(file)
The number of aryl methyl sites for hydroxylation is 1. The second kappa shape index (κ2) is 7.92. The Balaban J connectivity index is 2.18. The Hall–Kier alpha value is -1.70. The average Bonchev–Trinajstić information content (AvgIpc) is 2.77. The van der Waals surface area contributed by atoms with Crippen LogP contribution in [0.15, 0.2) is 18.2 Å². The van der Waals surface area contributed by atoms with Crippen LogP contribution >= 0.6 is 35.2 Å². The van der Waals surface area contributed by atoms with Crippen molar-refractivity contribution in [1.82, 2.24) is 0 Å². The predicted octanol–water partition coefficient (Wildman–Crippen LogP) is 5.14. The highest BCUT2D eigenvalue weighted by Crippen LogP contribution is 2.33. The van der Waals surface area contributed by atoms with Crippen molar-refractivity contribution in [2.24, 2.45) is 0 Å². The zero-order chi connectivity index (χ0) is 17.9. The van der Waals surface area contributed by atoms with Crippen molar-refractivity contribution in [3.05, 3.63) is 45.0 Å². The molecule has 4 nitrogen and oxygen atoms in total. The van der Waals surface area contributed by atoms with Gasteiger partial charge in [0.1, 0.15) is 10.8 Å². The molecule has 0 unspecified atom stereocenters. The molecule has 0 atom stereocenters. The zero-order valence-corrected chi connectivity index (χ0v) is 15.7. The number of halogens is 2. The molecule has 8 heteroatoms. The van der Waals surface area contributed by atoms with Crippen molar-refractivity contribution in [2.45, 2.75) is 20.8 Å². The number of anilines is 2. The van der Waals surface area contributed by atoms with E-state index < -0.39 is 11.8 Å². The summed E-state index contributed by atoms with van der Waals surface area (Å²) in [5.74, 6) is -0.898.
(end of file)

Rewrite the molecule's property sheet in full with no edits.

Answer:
The number of aryl methyl sites for hydroxylation is 1. The second kappa shape index (κ2) is 7.92. The Balaban J connectivity index is 2.18. The Hall–Kier alpha value is -1.70. The average Bonchev–Trinajstić information content (AvgIpc) is 2.77. The van der Waals surface area contributed by atoms with Crippen LogP contribution in [0.15, 0.2) is 18.2 Å². The van der Waals surface area contributed by atoms with Crippen LogP contribution >= 0.6 is 35.2 Å². The van der Waals surface area contributed by atoms with Crippen molar-refractivity contribution in [1.82, 2.24) is 0 Å². The predicted octanol–water partition coefficient (Wildman–Crippen LogP) is 5.14. The highest BCUT2D eigenvalue weighted by Crippen LogP contribution is 2.33. The van der Waals surface area contributed by atoms with Crippen molar-refractivity contribution in [2.24, 2.45) is 0 Å². The zero-order chi connectivity index (χ0) is 17.9. The van der Waals surface area contributed by atoms with Crippen molar-refractivity contribution in [3.05, 3.63) is 45.0 Å². The molecule has 4 nitrogen and oxygen atoms in total. The van der Waals surface area contributed by atoms with Gasteiger partial charge in [0.1, 0.15) is 10.8 Å². The molecule has 0 unspecified atom stereocenters. The molecule has 0 atom stereocenters. The zero-order valence-corrected chi connectivity index (χ0v) is 15.7. The number of halogens is 2. The molecule has 8 heteroatoms. The van der Waals surface area contributed by atoms with Crippen molar-refractivity contribution in [2.45, 2.75) is 20.8 Å². The number of anilines is 2. The van der Waals surface area contributed by atoms with E-state index < -0.39 is 11.8 Å². The summed E-state index contributed by atoms with van der Waals surface area (Å²) in [5.74, 6) is -0.898.